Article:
jump to example.com

tramadol online pharmacy

Soldering isn’t your only option for an electrically conductive connection. MG Chemicals sells one alternative — the two-part silver conductive epoxy pictured above.

valium online no prescription

When the silver epoxy cures you’re left with a bond that’s not only high strength, but also highly conductive to electricity. You can use it to connect heat sensitive components, connect broken traces, or even bond heat sinks. The epoxy bonds well to metals, but it also bonds to glass, wood, paper, fiber and rubber.

buy xanax online cod

One drawback to using this epoxy is that you can’t solder to it and you need to be careful soldering around it because it might melt. Another is that you have to wait 4 to 5 hours for it to cure.

buy ambien no rx

Prices for MG Chemical’s two-part silver epoxy start at $25 for two 3mL syringes.

Silver Conductive Epoxy [MG Chemicals]
Street Pricing [Google Products]
Silver Conductive Epoxy [CableOrganizer.com]

3 Responses to Conductive Epoxy

  1. rjerryc says:

    Not such a new idea really. Check with any auto parts place. They sell a product that mixes up to reattach the leads to the in-the-glass-defrosters. No waiting for hours as I recall. Still, it’s only a small amount – like one repair – and will hit you for about 8 bucks.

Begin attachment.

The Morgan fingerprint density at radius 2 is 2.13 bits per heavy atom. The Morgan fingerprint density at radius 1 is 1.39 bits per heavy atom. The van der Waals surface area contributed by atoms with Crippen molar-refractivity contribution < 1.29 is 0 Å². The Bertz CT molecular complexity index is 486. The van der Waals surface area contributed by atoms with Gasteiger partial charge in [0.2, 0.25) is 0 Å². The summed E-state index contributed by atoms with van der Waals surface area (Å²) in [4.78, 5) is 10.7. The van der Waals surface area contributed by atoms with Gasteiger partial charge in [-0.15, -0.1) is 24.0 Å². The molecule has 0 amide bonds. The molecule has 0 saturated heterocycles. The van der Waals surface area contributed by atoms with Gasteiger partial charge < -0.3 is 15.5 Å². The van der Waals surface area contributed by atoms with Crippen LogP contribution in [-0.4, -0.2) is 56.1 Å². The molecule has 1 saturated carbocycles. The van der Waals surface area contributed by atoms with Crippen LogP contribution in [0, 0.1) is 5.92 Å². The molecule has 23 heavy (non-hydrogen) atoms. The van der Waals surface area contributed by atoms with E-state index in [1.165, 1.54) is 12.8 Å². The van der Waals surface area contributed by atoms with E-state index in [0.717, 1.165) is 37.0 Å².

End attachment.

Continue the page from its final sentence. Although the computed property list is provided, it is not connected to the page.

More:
2. Shopmonger says:

    Works great for glass in cars, and for antenna re-attachments, this is the best product to hit us in a while, but as Jerry said not necessarily new. Also good for fixing broken e-toys

    ShopMonger

  3. Dean in Des Moines says:

    Not good for laptop repairs.

Leave a Reply

Your email address will not be published. Required fields are marked *

*

You may use these HTML tags and attributes: <a href="" title=""> <abbr title=""> <acronym title=""> <b> <blockquote cite=""> <cite> <code> <del datetime=""> <em> <i> <q cite=""> <strike> <strong>